Perspectives Online

Termite technician training aims to meet high demand


At the outdoor training pavilion, Patty Adler (right) instructs pest control technicians.
Photo by Suzanne Stanard

Pest management training in the College of Agriculture and Life Sciences has a new face.

Patty Alder, who earned her master’s degree from the Department of Entomology in 2004, recently returned to the department as a training coordinator. She’ll work in the College’s new Structural Pest Management Training and Research Center, located at the Lake Wheeler Road Field Laboratory.

In December, Alder, along with Dr. Mike Waldvogel, North Carolina Cooperative Extension entomology specialist, conducted the first training class at the center, for termite technicians. It sold out in less than 24 hours, and participants traveled from as far as Manteo and Southport to attend.

According to Alder, demand is high for more courses.

Adler credits the course’s popularity in large part to the College’s one-of-a-kind training facility. The new Structural Pest Management Training and Research Center boasts a unique outdoor training pavilion and state-of-the art indoor classrooms.

“The pavilion contains more than 50 stations with numerous full-size construction elements and soil types,” Alder says. “This outdoor classroom provides a firsthand look at how structures are put together and how that relates to structural pest infestations and treatments.”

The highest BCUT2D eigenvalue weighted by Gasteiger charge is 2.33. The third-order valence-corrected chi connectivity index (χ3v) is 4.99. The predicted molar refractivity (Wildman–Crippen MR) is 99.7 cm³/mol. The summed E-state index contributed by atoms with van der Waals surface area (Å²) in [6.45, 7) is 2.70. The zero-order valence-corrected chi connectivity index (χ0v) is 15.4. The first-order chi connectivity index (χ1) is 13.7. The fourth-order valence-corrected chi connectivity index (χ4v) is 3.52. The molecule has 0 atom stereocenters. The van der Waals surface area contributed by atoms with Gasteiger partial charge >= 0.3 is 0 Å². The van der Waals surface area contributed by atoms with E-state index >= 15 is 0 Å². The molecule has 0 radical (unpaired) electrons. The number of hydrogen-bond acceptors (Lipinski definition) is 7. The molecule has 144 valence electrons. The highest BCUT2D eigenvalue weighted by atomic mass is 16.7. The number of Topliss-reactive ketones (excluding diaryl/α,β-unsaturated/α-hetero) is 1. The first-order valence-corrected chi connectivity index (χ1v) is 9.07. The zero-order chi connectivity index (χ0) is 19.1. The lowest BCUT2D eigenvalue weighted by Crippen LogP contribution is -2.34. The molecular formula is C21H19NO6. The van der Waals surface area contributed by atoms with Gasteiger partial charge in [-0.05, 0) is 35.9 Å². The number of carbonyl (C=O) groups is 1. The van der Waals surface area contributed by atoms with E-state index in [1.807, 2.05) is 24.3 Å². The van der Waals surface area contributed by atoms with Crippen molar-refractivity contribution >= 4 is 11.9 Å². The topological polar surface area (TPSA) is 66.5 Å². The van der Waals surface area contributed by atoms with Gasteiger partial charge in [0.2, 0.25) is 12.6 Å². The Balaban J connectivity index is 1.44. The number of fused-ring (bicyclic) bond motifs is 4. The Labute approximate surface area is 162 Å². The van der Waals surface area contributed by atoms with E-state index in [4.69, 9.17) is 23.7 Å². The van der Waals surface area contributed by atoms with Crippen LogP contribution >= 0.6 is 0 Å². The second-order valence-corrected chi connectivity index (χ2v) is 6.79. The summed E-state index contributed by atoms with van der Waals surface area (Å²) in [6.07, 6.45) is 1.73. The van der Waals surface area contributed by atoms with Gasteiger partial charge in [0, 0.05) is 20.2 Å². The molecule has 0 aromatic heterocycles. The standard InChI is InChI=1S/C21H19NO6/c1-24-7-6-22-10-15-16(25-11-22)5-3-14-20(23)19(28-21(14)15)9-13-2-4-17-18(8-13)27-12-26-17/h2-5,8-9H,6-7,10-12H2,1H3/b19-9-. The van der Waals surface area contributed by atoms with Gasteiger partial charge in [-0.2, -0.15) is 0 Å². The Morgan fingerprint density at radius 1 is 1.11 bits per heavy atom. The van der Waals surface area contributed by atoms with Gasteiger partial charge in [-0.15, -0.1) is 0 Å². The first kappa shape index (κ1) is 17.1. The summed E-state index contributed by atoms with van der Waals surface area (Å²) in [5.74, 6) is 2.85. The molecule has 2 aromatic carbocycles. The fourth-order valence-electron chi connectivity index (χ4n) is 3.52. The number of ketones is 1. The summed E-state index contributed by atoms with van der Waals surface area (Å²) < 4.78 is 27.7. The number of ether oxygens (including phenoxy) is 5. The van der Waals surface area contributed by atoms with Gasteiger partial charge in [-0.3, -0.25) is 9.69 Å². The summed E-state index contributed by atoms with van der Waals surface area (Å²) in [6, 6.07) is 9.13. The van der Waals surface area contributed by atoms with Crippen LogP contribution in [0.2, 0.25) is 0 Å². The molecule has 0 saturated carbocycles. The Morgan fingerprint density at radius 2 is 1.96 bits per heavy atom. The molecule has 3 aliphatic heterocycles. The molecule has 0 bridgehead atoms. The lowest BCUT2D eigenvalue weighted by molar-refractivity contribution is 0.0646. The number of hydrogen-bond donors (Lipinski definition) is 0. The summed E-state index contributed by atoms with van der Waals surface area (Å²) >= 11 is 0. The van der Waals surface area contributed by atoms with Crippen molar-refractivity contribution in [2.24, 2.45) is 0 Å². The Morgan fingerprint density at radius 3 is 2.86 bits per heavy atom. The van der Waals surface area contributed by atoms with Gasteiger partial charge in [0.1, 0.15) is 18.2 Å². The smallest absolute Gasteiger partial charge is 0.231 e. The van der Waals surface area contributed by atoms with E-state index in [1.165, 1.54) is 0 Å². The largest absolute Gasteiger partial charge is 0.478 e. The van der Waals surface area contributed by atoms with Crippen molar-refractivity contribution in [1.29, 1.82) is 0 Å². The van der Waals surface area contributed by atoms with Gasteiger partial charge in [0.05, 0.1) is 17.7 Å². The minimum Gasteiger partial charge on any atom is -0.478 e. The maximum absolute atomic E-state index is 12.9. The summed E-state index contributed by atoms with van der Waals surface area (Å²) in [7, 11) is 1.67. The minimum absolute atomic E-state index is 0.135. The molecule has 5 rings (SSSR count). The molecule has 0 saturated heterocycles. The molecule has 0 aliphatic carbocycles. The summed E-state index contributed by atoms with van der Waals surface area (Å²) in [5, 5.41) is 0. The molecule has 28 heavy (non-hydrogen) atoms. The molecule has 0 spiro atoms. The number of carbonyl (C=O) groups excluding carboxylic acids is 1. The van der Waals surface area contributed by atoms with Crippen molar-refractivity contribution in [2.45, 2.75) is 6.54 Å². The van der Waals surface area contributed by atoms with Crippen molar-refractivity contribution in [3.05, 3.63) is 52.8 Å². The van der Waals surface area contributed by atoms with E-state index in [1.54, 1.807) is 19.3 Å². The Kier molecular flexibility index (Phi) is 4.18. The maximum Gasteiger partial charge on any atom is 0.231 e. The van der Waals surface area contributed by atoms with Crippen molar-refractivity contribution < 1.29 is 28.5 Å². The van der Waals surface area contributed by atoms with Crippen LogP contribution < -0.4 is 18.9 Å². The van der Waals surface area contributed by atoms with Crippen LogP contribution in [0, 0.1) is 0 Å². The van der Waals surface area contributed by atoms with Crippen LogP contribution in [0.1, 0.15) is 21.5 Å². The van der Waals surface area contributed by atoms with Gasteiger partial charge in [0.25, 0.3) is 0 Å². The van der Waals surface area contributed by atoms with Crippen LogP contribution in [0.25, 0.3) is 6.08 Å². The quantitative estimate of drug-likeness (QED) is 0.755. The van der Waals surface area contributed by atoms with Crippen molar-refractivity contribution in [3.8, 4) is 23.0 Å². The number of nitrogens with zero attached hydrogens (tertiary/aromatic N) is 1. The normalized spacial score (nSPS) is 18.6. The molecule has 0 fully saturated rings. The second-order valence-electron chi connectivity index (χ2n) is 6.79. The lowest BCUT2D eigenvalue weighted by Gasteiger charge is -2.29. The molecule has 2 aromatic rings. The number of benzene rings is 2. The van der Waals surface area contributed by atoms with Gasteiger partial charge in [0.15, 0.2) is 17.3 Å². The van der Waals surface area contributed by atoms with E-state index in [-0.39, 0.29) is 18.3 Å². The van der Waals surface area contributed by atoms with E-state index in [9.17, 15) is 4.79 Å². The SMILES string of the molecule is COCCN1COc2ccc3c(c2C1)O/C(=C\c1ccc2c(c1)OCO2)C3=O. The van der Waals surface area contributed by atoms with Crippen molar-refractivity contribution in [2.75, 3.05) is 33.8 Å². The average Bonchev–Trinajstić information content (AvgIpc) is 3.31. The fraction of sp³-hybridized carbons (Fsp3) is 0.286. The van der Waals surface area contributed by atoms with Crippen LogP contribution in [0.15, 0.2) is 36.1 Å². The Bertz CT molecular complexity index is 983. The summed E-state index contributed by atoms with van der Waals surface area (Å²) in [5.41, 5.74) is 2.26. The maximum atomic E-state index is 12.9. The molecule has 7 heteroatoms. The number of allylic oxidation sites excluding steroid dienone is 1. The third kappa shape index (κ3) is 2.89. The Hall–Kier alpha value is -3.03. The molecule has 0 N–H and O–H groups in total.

With half-finished foundation walls and bare wood frames, the training pavilion offers a glimpse into the “bones” of a building, inviting participants to figure out which pest control techniques will work in different scenarios.

The nearby indoor classroom is equipped with microscopes for training in pest identification, biology and management, Alder says. Wireless Internet connectivity makes it easy for trainees to learn Web-based techniques. “These are all factors that draw people to our courses,” she says.

“Our inaugural course was designed to provide pest control technicians with advanced hands-on training on termite control technologies,” Waldvogel says. “In turn, this means the consumer benefits by receiving quality service from better-trained technicians.”

The program was a collaborative effort of the College of Agriculture and Life Sciences, the North Carolina Department of Agriculture and Consumer Services and the North Carolina Pest Management Association. 

Fresh from a position as technical director for Clegg’s Termite & Pest Control, Alder says she is excited about her new role in the College and has big goals to expand pest management training.

“Future classes will include pest identification and management workshops for ants, roaches, stored product pests, bedbugs and other structural pests,” she says. “Dr. Waldvogel and I will also be developing a class for advanced termite technicians as well as fumigation training. Eventually, we’d like to offer online training.”

The Lake Wheeler Road Field Laboratory made available a nearby house on the property that Alder and other trainers now use for an inspection and graphing exercise, just as technicians would do as part of the job. This hands-on experience is “far more valuable than paper exercises in textbooks,” she says.

“We hope to provide training to important groups that serve the public’s needs, including regulatory and compliance personnel, architects and builders, home inspectors and real estate agents,” Alder adds. “Really, the opportunities for training are endless.”

— Suzanne Stanard